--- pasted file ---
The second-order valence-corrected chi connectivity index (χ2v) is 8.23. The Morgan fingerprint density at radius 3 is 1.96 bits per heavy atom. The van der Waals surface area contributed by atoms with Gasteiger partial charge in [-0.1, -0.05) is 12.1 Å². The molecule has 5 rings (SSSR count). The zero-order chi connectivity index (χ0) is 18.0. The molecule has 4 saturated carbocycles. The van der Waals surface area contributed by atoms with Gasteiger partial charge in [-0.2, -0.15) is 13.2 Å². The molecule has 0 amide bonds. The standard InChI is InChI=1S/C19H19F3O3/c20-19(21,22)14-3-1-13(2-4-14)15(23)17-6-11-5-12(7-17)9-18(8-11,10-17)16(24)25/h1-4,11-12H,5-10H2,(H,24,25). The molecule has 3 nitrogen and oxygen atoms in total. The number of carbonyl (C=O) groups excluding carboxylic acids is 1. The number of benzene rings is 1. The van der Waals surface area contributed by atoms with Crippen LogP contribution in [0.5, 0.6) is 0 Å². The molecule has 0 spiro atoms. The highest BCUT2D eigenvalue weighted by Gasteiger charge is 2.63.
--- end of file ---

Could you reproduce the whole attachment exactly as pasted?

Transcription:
The second-order valence-corrected chi connectivity index (χ2v) is 8.23. The Morgan fingerprint density at radius 3 is 1.96 bits per heavy atom. The van der Waals surface area contributed by atoms with Gasteiger partial charge in [-0.1, -0.05) is 12.1 Å². The molecule has 5 rings (SSSR count). The zero-order chi connectivity index (χ0) is 18.0. The molecule has 4 saturated carbocycles. The van der Waals surface area contributed by atoms with Gasteiger partial charge in [-0.2, -0.15) is 13.2 Å². The molecule has 0 amide bonds. The standard InChI is InChI=1S/C19H19F3O3/c20-19(21,22)14-3-1-13(2-4-14)15(23)17-6-11-5-12(7-17)9-18(8-11,10-17)16(24)25/h1-4,11-12H,5-10H2,(H,24,25). The molecule has 3 nitrogen and oxygen atoms in total. The number of carbonyl (C=O) groups excluding carboxylic acids is 1. The number of benzene rings is 1. The van der Waals surface area contributed by atoms with Crippen LogP contribution in [0.5, 0.6) is 0 Å². The molecule has 0 spiro atoms. The highest BCUT2D eigenvalue weighted by Gasteiger charge is 2.63.